Radical Muslims have set cities afire because their feelings were hurt. When a Muslim murdered filmmaker Theo van Gogh in Amsterdam, it was because his feelings were hurt. Ditto the Muslims who rioted about cartoons depicting the image of Muhammad and sent frightened doodlers into hiding.
The idea that one should never have one’s feelings hurt — and the violent means to which some will resort in the protection of their own self-regard — has done harm rivaling evil. It isn’t a stretch to say that the greatest threat to free speech is, in fact, “sensitivity.”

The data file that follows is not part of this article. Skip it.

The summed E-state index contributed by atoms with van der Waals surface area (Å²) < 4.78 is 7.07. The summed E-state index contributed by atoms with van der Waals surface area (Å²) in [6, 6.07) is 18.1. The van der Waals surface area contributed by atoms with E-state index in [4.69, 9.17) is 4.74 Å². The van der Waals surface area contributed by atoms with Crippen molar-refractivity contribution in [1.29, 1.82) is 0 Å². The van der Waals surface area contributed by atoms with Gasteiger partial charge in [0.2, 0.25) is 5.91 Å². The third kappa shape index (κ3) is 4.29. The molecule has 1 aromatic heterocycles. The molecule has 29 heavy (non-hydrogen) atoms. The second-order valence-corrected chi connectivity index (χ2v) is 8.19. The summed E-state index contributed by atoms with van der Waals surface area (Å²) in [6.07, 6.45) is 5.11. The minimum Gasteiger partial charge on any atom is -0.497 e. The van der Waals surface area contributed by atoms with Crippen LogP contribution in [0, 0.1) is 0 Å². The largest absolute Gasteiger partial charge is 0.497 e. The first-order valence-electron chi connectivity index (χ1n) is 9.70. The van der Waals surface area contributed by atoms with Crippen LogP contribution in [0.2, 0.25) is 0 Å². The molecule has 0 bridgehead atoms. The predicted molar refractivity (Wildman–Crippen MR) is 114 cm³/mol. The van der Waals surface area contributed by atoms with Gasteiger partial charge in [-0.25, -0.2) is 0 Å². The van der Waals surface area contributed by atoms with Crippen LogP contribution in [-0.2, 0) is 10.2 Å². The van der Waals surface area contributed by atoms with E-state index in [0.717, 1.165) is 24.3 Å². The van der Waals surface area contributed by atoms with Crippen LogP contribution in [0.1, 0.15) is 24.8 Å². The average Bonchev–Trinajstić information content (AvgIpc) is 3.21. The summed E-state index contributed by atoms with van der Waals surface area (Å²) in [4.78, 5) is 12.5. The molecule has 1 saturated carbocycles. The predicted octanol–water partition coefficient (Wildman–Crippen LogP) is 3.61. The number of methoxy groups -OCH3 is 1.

This is why plans for the mosque near Ground Zero should be allowed to proceed, if that’s what these Muslims want. We teach tolerance by being tolerant. We can’t insist that our freedom of speech allows us to draw cartoons or produce plays that Muslims find offensive and then demand that they be more sensitive to our feelings.